On Friday, Prince Charles started the second day of his whirlwind trip to the Caribbean to take in the damage done by Hurricane’s Irma and Maria by visiting The Holy Trinity School.
As The Prince of Wales stood amongst the rubble, Clarence House tweeted a side-by-side photo of Prince Harry at the very same school just last year laughing with children.
The Prince of Wales was also shown the destruction inflicted by the Hurricanes on The Holy Trinity School. Prince Harry visited the same school in 2016. pic.twitter.com/6viN5TlV4b
— Clarence House (@ClarenceHouse) November 18, 2017
Only around 100 of the 1,700 residents of Barbuda remain on the island.
Speaking to the BBC, Prince Charles said: “It was painful beyond words to see the devastation that was so cruelly wrought across the Caribbean by Hurricanes Irma and Maria in those few, terrible weeks in September.”
Adding on: “the loss of life and property and the damage to the natural environment have been utterly heartbreaking”.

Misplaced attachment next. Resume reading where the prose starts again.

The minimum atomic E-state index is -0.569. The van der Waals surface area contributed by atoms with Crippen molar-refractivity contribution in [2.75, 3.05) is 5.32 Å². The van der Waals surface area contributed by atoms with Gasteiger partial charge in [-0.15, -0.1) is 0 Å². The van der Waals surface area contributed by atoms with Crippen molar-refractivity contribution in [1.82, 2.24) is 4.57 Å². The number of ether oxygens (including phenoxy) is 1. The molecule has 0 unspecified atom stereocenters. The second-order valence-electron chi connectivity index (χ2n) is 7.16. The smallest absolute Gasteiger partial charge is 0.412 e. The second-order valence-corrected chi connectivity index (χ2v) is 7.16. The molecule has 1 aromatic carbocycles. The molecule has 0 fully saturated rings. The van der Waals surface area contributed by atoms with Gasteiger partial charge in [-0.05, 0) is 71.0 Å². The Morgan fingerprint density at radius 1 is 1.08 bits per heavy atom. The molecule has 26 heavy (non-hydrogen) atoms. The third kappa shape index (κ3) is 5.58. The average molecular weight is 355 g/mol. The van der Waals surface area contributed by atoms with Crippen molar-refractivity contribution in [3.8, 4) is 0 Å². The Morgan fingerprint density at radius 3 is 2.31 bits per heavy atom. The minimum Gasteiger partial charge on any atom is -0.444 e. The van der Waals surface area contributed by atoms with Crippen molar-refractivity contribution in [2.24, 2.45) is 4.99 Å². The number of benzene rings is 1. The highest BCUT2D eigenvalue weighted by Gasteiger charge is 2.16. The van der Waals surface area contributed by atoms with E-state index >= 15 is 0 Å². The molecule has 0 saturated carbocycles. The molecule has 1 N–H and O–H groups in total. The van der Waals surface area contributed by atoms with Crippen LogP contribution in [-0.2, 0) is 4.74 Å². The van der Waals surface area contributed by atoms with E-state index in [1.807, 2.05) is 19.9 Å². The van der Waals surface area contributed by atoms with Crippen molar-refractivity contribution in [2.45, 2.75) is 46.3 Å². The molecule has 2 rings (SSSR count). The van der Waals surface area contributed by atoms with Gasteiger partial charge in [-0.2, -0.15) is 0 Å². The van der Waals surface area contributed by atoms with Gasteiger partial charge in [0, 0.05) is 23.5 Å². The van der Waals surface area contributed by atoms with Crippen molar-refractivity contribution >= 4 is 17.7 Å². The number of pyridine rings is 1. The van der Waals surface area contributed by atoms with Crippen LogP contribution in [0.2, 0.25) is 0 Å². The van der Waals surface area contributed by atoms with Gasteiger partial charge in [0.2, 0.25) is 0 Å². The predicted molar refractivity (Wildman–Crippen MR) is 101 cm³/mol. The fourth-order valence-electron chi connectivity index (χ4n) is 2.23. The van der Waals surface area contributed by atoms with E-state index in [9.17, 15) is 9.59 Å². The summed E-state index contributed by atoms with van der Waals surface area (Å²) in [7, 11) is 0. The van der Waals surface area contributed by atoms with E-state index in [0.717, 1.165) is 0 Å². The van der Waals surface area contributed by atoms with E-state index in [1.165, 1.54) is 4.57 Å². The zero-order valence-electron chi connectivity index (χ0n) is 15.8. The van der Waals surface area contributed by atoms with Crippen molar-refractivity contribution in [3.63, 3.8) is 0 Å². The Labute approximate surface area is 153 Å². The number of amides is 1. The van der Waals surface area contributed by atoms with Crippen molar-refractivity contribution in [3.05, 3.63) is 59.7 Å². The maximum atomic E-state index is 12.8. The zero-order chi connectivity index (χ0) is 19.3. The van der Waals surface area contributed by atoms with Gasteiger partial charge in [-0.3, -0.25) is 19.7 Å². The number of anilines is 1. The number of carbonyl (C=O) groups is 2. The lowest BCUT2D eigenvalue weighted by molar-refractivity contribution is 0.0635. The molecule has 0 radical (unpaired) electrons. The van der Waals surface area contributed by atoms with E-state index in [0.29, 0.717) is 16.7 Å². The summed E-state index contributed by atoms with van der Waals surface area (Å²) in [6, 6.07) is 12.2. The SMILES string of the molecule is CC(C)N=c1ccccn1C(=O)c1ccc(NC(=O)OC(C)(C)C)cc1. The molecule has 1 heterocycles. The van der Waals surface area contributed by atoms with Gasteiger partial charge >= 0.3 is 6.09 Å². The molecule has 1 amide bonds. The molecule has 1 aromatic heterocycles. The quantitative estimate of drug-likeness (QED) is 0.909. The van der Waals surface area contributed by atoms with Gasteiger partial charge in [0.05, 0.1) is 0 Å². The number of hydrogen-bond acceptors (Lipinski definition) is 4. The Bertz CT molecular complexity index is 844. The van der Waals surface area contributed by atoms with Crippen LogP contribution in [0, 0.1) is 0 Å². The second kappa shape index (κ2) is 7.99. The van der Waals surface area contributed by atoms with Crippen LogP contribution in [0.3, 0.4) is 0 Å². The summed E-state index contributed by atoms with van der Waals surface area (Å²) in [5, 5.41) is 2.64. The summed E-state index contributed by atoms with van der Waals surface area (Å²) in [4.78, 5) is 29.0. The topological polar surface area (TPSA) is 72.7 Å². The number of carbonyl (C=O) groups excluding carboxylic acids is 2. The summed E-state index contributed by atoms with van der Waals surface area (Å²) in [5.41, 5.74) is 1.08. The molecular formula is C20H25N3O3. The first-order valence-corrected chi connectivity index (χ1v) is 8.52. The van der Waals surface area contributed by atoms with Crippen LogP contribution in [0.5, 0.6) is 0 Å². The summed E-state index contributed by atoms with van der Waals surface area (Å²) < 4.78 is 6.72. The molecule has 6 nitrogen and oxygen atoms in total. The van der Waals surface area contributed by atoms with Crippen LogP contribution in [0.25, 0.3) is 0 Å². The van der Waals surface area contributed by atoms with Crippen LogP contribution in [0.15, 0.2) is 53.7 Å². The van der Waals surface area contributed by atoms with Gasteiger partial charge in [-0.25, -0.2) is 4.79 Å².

From there, Prince Charles headed to the main island of the British Virgin Island, Tortola. He stopped at another school hit by the category five storm, Elmore Stoutt High School which is beyond repair. The school was the primary-secondary school on the island.
Later at a reception held for the people who helped the citizens of Tortola after the storms, Prince Charles met with the Sir Richard Branson, who also calls the British Virgin Island’s home.
Sir Richard owns the private island, Necker, which he waited the storm out on. After the hurricanes had passed, the owner of Virgin Atlantic, loaded an Antigua bound flight with recovery items such as bottled water and blankets.
Speaking to the Press Association, Sir Richard said: “As far as the British Virgin Islands (BVI) are concerned the people were magnificent in the way they pulled together, everybody’s helping everybody.
“People have lost their homes, and others are putting them up, everybody’s helping trying to get water back and electricity back on, and it’s been tremendous.
“Strangely I sometimes think that in these crisis situations the community comes out even stronger after, than before.
“In times of trouble people pull together like never before, it’s been like a war situation.”